Illinois football seniors leave Memorial Stadium the “Illini” way
November 20, 2016
How do you put into words the end of a four-year collegiate career?
“A blessing,” “an honor” and “looking to the future” were the common go-to phrases from Illinois seniors after Saturday’s 28-0 loss to Iowa.
But maybe that’s not enough.
Instead, maybe it’s punter Ryan Frain, one of the last Illini off the field just as “Hail Alma Mater” started to play. He headed straight to the locker room but did a twirl mid run, taking in one last look from the field.
Maybe it’s offensive lineman Joe Spencer, with tears visible under his helmet, also taking one last look, then making the sign of the cross on Grange Rock. He would later apologize to reporters for being emotional as he struggled to put together words in the post game press conference.
Maybe it’s quarterback Wes Lunt, looking like the usual Lunt, explaining the game and taking blame for the team.
Whatever it really is, four years on this Illinois team has been a lot.
It’s been filled with bad records, scandal and more administration changes than years these players spent on the field.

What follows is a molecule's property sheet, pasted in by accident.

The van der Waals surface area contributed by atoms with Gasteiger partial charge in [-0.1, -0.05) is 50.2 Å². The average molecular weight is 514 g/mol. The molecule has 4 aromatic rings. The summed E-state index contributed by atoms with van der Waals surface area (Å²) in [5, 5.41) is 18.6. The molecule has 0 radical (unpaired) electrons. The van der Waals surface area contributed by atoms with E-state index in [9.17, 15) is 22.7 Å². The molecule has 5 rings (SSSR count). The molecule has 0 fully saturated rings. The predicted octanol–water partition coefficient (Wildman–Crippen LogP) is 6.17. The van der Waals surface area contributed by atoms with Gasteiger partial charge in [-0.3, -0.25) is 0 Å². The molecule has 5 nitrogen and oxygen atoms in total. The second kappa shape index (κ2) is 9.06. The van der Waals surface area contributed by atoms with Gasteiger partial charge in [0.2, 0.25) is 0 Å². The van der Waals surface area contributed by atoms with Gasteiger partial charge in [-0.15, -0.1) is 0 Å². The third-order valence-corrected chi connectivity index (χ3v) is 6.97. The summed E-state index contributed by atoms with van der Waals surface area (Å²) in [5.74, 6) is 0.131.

So Senior Day’s outcome shouldn’t have been surprising as it was everything the Illini have seemed to be.
From the blustery weather to the minimal number of fans to the play displayed on the field, the day went as expected.
It was all so Illinois as I’ve said countless times before.
At some point, someone up in the press box said, “Honestly, do we have to go down there?”
It was likely said in reference to the weather but also in part to how dismal the press conference following would be.
There would be no happy tears, no last win at home. This was a sad finale, the last way these players envisioned ending their Illini career at Memorial Stadium.
Regardless of the day, those words shouldn’t have to be said in relation to a Big Ten football team.
Being on the field has been one of my favorite aspects of the job. While the press box provides a great look, it’s no match for the feel of the crowd pulsing though you.
Maybe in a few years, the student journalists will be saying “when can we go down,” instead, but this Saturday, it was just a cold, sad reminder of how bad Illinois has been throughout my time here.
Blaming a group of college-aged athletes for how bad a team, as many have done on Twitter, is easy from the couch. Watching them in person, try to convey what the last game meant is different.
And for the players who’ve dealt with all the craziness these past years, it really was a Illinois way to go out.
Charlotte is a senior in Media.